Coin Rarities & Related Topics: News and Analysis regarding scarce coins, coin markets, and the coin collecting community, #230
A Weekly CoinWeek Column by Greg Reynolds….
The Capped Bust Dime series was minted from 1809 to 1837. The 1822 is the only date that is rarer than the 1809, though a famous variety of an 1829, with a ‘Curl Bottom 2,’ is even rarer than the 1822. The exceptional Eugene (Gene) Gardner 1809 is currently ‘in the news,’ as it was auctioned on June 23rd. It is covered at the end of this discussion. Herein, a number of 1809 dimes are mentioned, including relatively inexpensive 1809 dimes.
People who collect Capped Bust Dimes usually are content with just one 1829 dime, and ignore the extremely rare ‘Curl Bottom 2’ variety. It is not difficult to find an 1829 dime in general.
The 1822 and the 1809 are the key dates. ‘Dimes of 1822’ were covered in 2012. Beginners may wish to read an earlier article on Collecting Dimes.
I. Rarity of 1809 Dimes
I have revised my estimate of the rarity of the 1822. My additional research suggests that the true number is between 215 and 240; the 1822 is thus very rare. The 1809 is almost as rare, 275 to 315 survive. For both keys, there are a substantial number of non-gradable pieces. I am referring to coins that have failed to receive numerical grades, graded coins that should have failed to receive numerical grades, and non-certified 1809 dimes that should fail to be graded if submitted to the PCGS or the NGC.
Coins that have serious problems are non-gradable. In some cases, a non-gradable coin may become legitimately gradable if foreign matter on the surfaces is removed.
Why do there exist dozens of non-gradable representatives of key dates? Although the amount of ten cents was greater, in terms of purchasing power, in the middle of the 19th century than now, a dime was never a large sum of money. Further, there have been periods of deflation in addition to periods of inflation over the past two hundred years. So, in the middle of the 19th century, collecting circulated dimes ‘by date’ was a costless hobby.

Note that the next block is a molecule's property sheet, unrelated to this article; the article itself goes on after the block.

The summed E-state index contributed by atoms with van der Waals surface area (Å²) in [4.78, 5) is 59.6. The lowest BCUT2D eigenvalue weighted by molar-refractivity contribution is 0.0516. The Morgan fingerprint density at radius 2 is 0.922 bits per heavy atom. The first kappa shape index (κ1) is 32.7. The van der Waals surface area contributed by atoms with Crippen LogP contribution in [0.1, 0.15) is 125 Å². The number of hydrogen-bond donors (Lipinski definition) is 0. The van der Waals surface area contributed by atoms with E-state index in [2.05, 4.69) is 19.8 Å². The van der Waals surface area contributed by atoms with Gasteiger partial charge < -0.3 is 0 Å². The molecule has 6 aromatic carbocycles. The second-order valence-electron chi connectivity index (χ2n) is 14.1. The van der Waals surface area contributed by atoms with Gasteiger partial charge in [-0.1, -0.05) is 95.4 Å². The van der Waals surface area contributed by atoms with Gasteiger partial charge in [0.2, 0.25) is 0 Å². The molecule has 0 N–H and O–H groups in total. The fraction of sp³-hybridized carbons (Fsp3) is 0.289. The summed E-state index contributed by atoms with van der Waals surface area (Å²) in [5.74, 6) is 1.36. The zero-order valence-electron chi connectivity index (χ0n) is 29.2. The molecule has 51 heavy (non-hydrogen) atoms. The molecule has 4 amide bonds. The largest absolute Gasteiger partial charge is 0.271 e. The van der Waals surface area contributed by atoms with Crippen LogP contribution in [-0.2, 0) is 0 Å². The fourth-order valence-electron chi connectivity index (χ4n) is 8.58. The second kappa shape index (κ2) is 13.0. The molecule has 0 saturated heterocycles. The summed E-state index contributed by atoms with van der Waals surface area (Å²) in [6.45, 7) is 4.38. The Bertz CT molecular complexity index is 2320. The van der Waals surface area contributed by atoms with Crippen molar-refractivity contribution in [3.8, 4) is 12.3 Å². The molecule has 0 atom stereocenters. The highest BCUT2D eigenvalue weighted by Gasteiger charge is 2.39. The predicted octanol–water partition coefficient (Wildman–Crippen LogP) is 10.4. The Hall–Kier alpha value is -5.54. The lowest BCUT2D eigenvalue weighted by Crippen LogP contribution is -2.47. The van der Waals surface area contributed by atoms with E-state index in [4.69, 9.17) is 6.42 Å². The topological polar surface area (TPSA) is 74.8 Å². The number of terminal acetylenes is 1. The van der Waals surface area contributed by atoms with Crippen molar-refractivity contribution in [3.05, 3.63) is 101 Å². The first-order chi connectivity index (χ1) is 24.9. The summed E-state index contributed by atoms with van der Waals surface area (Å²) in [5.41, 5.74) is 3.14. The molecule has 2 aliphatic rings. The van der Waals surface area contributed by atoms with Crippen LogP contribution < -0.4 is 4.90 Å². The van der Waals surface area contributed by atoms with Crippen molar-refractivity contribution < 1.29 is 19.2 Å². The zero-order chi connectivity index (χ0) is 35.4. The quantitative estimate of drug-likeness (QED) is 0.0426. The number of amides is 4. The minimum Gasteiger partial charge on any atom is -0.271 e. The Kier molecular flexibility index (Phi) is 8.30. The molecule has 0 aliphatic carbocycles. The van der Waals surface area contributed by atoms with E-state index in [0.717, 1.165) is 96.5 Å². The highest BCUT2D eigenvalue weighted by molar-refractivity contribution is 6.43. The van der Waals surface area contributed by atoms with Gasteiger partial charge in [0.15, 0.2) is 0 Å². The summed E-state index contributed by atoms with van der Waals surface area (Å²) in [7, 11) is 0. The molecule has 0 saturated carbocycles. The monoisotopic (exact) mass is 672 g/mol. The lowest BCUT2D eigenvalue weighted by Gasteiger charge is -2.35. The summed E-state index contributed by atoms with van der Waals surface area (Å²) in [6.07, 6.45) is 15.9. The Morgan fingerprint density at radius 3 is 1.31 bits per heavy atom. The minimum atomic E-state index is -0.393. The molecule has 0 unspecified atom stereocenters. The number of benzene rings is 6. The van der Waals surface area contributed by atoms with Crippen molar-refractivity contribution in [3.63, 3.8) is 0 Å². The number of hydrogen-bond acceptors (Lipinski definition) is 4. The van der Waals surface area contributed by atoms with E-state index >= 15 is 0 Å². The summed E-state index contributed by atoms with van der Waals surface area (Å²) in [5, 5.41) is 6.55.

In the middle of the 19th century, the total cost of a set of dimes, acquired at face value, was not large. Dimes could always be spent. Casual collectors, people who are unknown now and were probably unknown to many other coin enthusiasts while they were alive, pulled key date dimes from change or received them from bank tellers during the middle of the 19th century.
Indeed, casual or low-budget collectors pulled a variety of rare or very scarce coins from change. Many of those coins found in change decades after having been minted were bent, severely scratched or corroded. Moreover, men in the 19th century were far more likely to have sharp objects in their pockets than they are now, and women probably had some sharp objects in handbags. Indeed, many metal objects have since been replaced by plastic objects, including combs. Besides, people in the 19th century often carried knives for a variety of purposes. Also, before electric dryers became viable, clothes were more likely to have been damp, especially in humid climates. Therefore, it is not surprising that plenty of 1809 dimes are non-gradable.
Heavily scratched or corroded 1820 dimes, in contrast, were likely to have been melted at some point as gradable 1820 dimes are not rare. Interested collectors in the 19th century could then easily have found 1820 dimes that did not have serious problems; there was then not much of a reason to save bent or corroded 1820 dimes. A non-gradable rare coin was more likely to have been saved than a non-gradable, relatively common coin. Therefore, in most cases, the non-gradable percentage of survivors of a key date is likely to be much higher than the non-gradable percentage of survivors of the least scarce date of the same design type.
The collector RKP is one of many collectors who is aware of more than a few non-gradable 1809 dimes. RKP has “been collecting bust dimes for about six years.” He “purchased” a second 1809 dime “about a year ago, raw [non-certified coin] for $200 and subsequently submitted it to PCGS where it came back AG-03,” RKP reveals. His first 1809 is “a very original looking PCGS VF-25,” which he “bought for $1,400 about four years ago,” a price that RKP regards as “a relative bargain.” An “older collector took a liking to me at a coin show and sold his 1809 to me,” RKP is happy to report. “Collectors should be patient and look for 1809 dimes like these, which are out there, but may take time to find as collectors weed through the plethora of ungradable, genuine coins around.”